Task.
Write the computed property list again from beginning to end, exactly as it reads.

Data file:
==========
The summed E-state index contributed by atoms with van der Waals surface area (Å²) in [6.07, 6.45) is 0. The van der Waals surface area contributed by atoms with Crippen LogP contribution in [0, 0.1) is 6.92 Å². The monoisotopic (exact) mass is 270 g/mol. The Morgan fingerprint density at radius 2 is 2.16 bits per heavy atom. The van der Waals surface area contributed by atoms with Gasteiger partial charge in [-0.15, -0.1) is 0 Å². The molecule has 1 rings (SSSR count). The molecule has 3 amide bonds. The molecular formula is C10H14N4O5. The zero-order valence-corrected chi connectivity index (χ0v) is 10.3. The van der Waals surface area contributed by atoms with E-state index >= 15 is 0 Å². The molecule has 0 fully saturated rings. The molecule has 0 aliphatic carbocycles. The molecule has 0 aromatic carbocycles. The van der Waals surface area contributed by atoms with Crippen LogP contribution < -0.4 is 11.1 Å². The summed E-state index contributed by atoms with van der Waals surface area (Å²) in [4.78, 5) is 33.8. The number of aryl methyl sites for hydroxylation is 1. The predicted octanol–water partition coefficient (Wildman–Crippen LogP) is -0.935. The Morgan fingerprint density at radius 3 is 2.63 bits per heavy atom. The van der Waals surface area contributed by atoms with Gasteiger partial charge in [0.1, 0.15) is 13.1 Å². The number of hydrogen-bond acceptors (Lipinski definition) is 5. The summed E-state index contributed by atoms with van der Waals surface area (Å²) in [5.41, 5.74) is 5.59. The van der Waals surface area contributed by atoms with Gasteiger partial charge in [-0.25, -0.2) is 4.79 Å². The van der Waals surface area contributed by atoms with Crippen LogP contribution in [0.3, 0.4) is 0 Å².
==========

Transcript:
The summed E-state index contributed by atoms with van der Waals surface area (Å²) in [6.07, 6.45) is 0. The van der Waals surface area contributed by atoms with Crippen LogP contribution in [0, 0.1) is 6.92 Å². The monoisotopic (exact) mass is 270 g/mol. The Morgan fingerprint density at radius 2 is 2.16 bits per heavy atom. The van der Waals surface area contributed by atoms with Gasteiger partial charge in [-0.15, -0.1) is 0 Å². The molecule has 1 rings (SSSR count). The molecule has 3 amide bonds. The molecular formula is C10H14N4O5. The zero-order valence-corrected chi connectivity index (χ0v) is 10.3. The van der Waals surface area contributed by atoms with E-state index >= 15 is 0 Å². The molecule has 0 fully saturated rings. The molecule has 0 aliphatic carbocycles. The molecule has 0 aromatic carbocycles. The van der Waals surface area contributed by atoms with Crippen LogP contribution < -0.4 is 11.1 Å². The summed E-state index contributed by atoms with van der Waals surface area (Å²) in [4.78, 5) is 33.8. The number of aryl methyl sites for hydroxylation is 1. The predicted octanol–water partition coefficient (Wildman–Crippen LogP) is -0.935. The Morgan fingerprint density at radius 3 is 2.63 bits per heavy atom. The van der Waals surface area contributed by atoms with Gasteiger partial charge in [0.1, 0.15) is 13.1 Å². The number of hydrogen-bond acceptors (Lipinski definition) is 5. The summed E-state index contributed by atoms with van der Waals surface area (Å²) in [5.41, 5.74) is 5.59. The van der Waals surface area contributed by atoms with Gasteiger partial charge in [-0.25, -0.2) is 4.79 Å². The van der Waals surface area contributed by atoms with Crippen LogP contribution in [0.3, 0.4) is 0 Å².